Rapidly melting Antarctic ice threatens to dramatically slow deep-water currents in the world's oceans, scientists say, impacting the spread of fresh water, oxygen and life-sustaining nutrients for centuries.
New modelling points to faster Antarctic ice melts driving a "substantial slowdown" of water circulation in the ocean depths if global carbon emissions remain high, researchers said in a study published in "Nature" on Wednesday.
The "overturning circulation" of waters in the deepest reaches of the oceans would slow by 40 percent by 2050 in a high-emissions scenario, according to the study, which warned of impacts that would last "for centuries to come".
If the model holds true, the deep ocean current will be "on a trajectory that looks headed towards collapse", said University of New South Wales (UNSW) climate professor Matthew England, who coordinated the study.
Trillions of tonnes of cold, highly salty and oxygen-rich water sink around Antarctica each year, sending a deep-water current northwards to the Indian, Pacific and Atlantic oceans, scientists say.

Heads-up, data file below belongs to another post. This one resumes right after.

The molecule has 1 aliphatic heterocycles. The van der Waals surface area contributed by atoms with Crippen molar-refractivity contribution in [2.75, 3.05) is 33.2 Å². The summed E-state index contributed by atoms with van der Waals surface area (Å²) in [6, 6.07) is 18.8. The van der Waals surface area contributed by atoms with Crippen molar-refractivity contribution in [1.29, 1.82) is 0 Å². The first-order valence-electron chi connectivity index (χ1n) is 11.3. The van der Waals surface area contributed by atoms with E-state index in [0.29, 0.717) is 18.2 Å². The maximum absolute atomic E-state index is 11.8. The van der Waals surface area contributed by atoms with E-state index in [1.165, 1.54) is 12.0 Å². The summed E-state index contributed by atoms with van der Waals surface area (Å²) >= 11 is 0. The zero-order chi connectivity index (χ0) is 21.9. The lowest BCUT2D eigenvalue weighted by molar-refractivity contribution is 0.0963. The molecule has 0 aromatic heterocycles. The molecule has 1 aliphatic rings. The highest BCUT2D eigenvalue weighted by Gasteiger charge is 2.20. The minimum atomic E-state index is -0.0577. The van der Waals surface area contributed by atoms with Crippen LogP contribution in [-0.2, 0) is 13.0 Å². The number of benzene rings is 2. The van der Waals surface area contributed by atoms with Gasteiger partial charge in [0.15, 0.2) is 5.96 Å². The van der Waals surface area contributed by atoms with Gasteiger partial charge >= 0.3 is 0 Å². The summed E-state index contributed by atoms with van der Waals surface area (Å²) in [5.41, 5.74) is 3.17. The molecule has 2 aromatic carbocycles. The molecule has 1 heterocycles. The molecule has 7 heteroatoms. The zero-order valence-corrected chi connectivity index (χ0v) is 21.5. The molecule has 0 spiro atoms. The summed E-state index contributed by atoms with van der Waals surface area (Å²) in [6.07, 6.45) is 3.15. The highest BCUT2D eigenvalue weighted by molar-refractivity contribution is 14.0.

The greater volumes of melting ice make the Antarctic waters less dense and salty, however, slowing the deep-water circulation with consequences for climate, sea level and marine ecosystems.
"If the oceans had lungs, this would be one of them," England said.
And if the oceans become stagnant below 4,000 metres, "this would trap nutrients in the deep ocean, reducing the nutrients available to support marine life near the ocean surface," he added.
UNSW emeritus professor John Church, who was not involved in the study, said there were many uncertainties about the impact of a declining deep ocean circulation.
"But it seems almost certain that continuing on a high greenhouse gas emission pathway will lead to even more profound effects on the ocean and the climate system," Church said.
"The world urgently needs to drastically reduce our emissions to get off the high-emission pathway we are currently following."
The study team included lead author Qian Li of the Massachusetts Institute of Technology and co-authors from the Australian National University and Australia's national research organisation CSIRO.